Ok, now that you are over the cuteness of my kid (yes I’m slightly biased!) let’s talk about this idea of “getting it right” when it comes to movement. Watching my son who now is just about 8 months old (he was about 6 months old in the picture above) move around with such curiosity, ease and joy has further solidified my belief that we are not just inherently designed to move, but move well and ENJOY it! Levi, my bouncing boy, has no preconceived notion of right or wrong when it comes to movement. He simply balances that giant head on his tiny body while twisting, rolling and scooting toward whatever he wants and finds interesting.
I’m fully aware that little babies are much different creatures than adults. Their bones are slightly squishy, they have drastically different proportions and have yet to fully develop their spinal curves that make biped locomotion possible. With all of that said, it’s the impetus behind their movement that capitivates me. Levi is simply tickled when he learns a new skill, finds he can twist in a new way and literally squeals with delight looking at the way his chubby fingers and toes articulate. Moving literally is exploration for him. When do we lose this?
Looking at my teaching I have become careful not to label movement strategies and positions as “right” or “wrong”. I prefer to teach that there are simply choices. No movement is bad, but certain strategies will lead to certain outcomes. For example: if every time you aim to extend your hip joint you unconsciously extend your lumbar spine in the process, back pain might follow. This is the role of a trained instructor: to guide your strategies so you have the knowledge, strength and flexibility to make the best choice for your body to move through space well and pain free. So, instead of being conerned with “right” or “correct”(which to me suggest a pull toward external validation from said instructor) what if we changed our goal to one of a more inquisitive and experiential nature. The goal being simply to pay attention to how something feels, pay attention to the relationship of cause and effect in the body and pay attention to the process of moving rather than the goal of a “perfect” static posture.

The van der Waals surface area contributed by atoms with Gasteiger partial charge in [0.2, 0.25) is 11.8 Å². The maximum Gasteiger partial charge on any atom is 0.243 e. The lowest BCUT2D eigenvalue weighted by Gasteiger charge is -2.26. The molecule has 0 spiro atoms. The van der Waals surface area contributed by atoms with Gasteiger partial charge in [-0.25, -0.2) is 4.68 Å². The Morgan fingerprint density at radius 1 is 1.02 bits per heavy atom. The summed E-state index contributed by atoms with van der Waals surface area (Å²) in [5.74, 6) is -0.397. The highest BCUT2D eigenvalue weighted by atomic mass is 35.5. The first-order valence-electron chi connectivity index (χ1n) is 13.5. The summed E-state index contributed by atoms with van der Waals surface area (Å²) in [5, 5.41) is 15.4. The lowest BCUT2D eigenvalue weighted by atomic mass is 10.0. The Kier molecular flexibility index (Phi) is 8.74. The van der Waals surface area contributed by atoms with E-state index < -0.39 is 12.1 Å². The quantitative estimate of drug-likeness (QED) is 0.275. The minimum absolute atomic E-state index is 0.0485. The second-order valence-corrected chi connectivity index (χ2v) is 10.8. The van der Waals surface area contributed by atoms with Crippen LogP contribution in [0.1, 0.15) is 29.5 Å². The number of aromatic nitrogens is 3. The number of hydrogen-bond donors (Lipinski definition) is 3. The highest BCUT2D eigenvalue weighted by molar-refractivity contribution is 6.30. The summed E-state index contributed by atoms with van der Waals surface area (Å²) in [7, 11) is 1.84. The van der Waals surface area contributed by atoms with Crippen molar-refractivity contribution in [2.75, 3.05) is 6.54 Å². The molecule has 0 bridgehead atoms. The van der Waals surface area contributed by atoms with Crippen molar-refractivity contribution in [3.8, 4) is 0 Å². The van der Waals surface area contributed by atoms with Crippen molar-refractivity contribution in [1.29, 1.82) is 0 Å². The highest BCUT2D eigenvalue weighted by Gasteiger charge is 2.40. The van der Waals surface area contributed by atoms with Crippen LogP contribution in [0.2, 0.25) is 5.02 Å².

Yes, with this type of inquiry there are more unknowns, fewer rules and greater potential for play. It may seem easier to work in within a model where something is either completely right or wrong, but seldom does the human body exist in a totally binary world. When my body is here it’s right, when its here it’s wrong. What fun is that?!?!?
The longer I teach the more I am humbled. The things that I felt were unquestionably true when I first started teaching are often challenged by the body in front of me. That is part of the reason I love this work. It keeps us engaged, learning and growing. It is a practice, not a means to any given destination or finish line. A process of learning about oneself at each stage of ones life.
So the next time your do an ab curl or a bridge maybe break the rules a bit. Play. Swim around in the form of an exercise until your find something tasty and juicy. You don’t need to be a expert in anatomy or biochmeics. Levi surely isn’t. Learn to feel, learn to pay attention to yourself. And maybe squeal like my kid in the process. Why not?!?